LEISURE
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Old Hong Kong

Repulse Bay through the ages, from Hemingway to the present day

William Holden romanced Jennifer Jones there in Love is a Many-Splendored Thing, and writers and screen stars stayed in its hotel. We chart the history of this playground of the rich

PUBLISHED : Wednesday, 27 May, 2015, 11:29pm
UPDATED : Wednesday, 27 May, 2015, 11:54pm

1920s-1950s

The Repulse Bay stands exactly where the old hotel was between 1920 and 1982. The 84-room hotel hosted a number of special guests, including American actors William Holden and Marlon Brando, as well as writer Ernest Hemingway. Although the main buildings were bulldozed, the replica today still features details like the original 1930s stained glass in the Bamboo Bar.

The only surviving structure from the hotel's glory days is its former garage on the other side of Repulse Bay Road (currently occupied by a luxury-car dealer) and what used to be staff quarters behind it. Both exteriors are kept pretty much as they were, down to the curved orange tiles on the roof.

For a taste of history, The Verandah, which opened in 1986, serves some dishes that date back to the '20s, such as the black pepper steak flambé. Operations manager Ronnie Mok Wai-man prepared the dish tableside for many guests during his time at the restaurant. Signature desserts include soufflé and the baked Alaska.

The Verandah and Spices (opened 1987) were favourite dining spots for stars such as the late Leslie Cheung Kwok-wing and Alan Tam Wing-lun; among the dignitaries to have visited The Repulse Bay are Prince Charles and the late Princess Diana, and the late Lee Kwan Yew. The colonial-style architecture and setting makes it a nostalgic place for many. It is a place where your parents courted and got married and families celebrated special occasions. "We have seen several generations coming here," says Mok.

Up until a few years ago, a jacket and tie were required to dine there, but the dress code today is a more relaxed smart/casual.

 

1960s-1990s

It may look a little kitsch, but the Kuan Yin shrine (and the adjoining Tin Hau temple) at the southern tip of the beach remains a popular destination for those who want to worship the two benevolent deities. Part of the shrine doubles as the clubhouse for the Hong Kong Life Saving Society. The volunteer organisation was established in 1956 to advocate water safety, lifesaving training and competitions to hone those skills. Kuan Yin is the goddess of mercy, but the clubhouse adopted her as the goddess of lifesaving too, with a giant statue of her made of small tiles, a kind of 3D mosaic.

Behind her is a red-tiled temple-like building housing the Hong Kong Life Guard Club Training Headquarters that was set up in 1964. The foyer is filled with glass-door refrigerators selling cold drinks. In front of the building are numerous animal statues and large tablets set up haphazardly around the area, with plaques stating the donor's name and date. These were reportedly funded by local personalities and businesspeople during the 1970s.

Not much has changed in this leafy, peaceful residential neighbourhood over the past two decades in that it remains pretty exclusive (thanks to the property prices). But according to Mok, who has been with The Repulse Bay hotel since the early '90s, the area is expected to become more lively now that Emperor Group's long-delayed shopping mall on the beachfront has finally opened.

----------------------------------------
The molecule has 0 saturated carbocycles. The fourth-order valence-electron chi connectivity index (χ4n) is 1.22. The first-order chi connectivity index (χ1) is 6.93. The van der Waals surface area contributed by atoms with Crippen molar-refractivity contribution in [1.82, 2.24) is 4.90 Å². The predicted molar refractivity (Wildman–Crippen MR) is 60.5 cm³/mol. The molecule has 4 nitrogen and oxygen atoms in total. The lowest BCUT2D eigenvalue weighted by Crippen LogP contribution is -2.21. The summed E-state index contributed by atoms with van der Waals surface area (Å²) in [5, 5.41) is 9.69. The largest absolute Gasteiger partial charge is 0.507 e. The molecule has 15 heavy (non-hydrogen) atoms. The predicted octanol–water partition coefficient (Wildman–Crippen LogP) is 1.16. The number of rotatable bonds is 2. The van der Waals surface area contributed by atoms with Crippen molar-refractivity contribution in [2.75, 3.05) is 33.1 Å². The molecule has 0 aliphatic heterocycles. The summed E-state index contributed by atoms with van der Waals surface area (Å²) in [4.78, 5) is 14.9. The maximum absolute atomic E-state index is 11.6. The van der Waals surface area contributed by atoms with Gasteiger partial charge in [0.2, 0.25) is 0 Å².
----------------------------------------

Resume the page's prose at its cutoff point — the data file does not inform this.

Present day

The latest hotspot in Repulse Bay is The Pulse, with restaurants such as the soon-to-open Shoku, which will sell charcoal-grilled Japanese food. Meen and Rice offers casual but gourmet Cantonese food. Hotshot has an American diner menu and funky decorative pieces inside. Ice cream fans can savour some creative flavours at Lab Made.

Limewood is one of the first outlets to open at The Pulse, and to get a table at the weekend you have to book at least two weeks in advance, or head to the bar area next door in hope of a seat.

The menu features grilled dishes with a Caribbean twist, such as the pork skin chicharron guacamole (HK$120), a refreshing mix of avocado with lots of lime, topped with fried shallots, crackling, sea urchin and roe. It's a perfect snack with tortilla chips on a hot day. Then there is the Vietnamese fish taco (HK$135), deep-fried with avocado, lime and Asian slaw, or the hearty charred free-range chicken legs (HK$230), a fragrant combination with mild green curry, toasted coconuts and peanuts. Wash it down with a barbecued pineapple Cuban mojito (HK$90).

Also taking advantage of the location is Pure South, a yoga and fitness centre that opened in The Pulse last December. Because of its proximity to the beach, some clients have asked to exercise outdoors, according to studio spokeswoman Michelle Chow. "You want to get a tan while working out, anyway," she says, adding that some workouts are more fun and effective on the sand, including beach boxing, and using Bulgarian Bags and kettle bells.

Chris Lee, personal trainer at Pure South, says, "Because of the unevenness of the sand, you need to use more core strength to stay balanced. It's definitely more challenging." The centre also runs a "nood food" juice bar that serves organic food, superfood smoothies, cold-pressed juices and raw food.

Several doors down is Classified, which is popular with young children because of its swinging chairs out front. The menu here is different from other locations, with more tapas-style dishes for sharing - and they're pretty healthy too. The lime and coriander marinated shrimps (HK$45) are crunchy, while the meatballs with tomato sauce (HK$45) are hearty and delicious. A filling salad is the quinoa, butternut squash and toasted sesame seeds (HK$80 small, HK$110 large). And for drinks check out the chilled smoothies - wheatgrass with pineapple, or berry-licious protein (HK$55 each).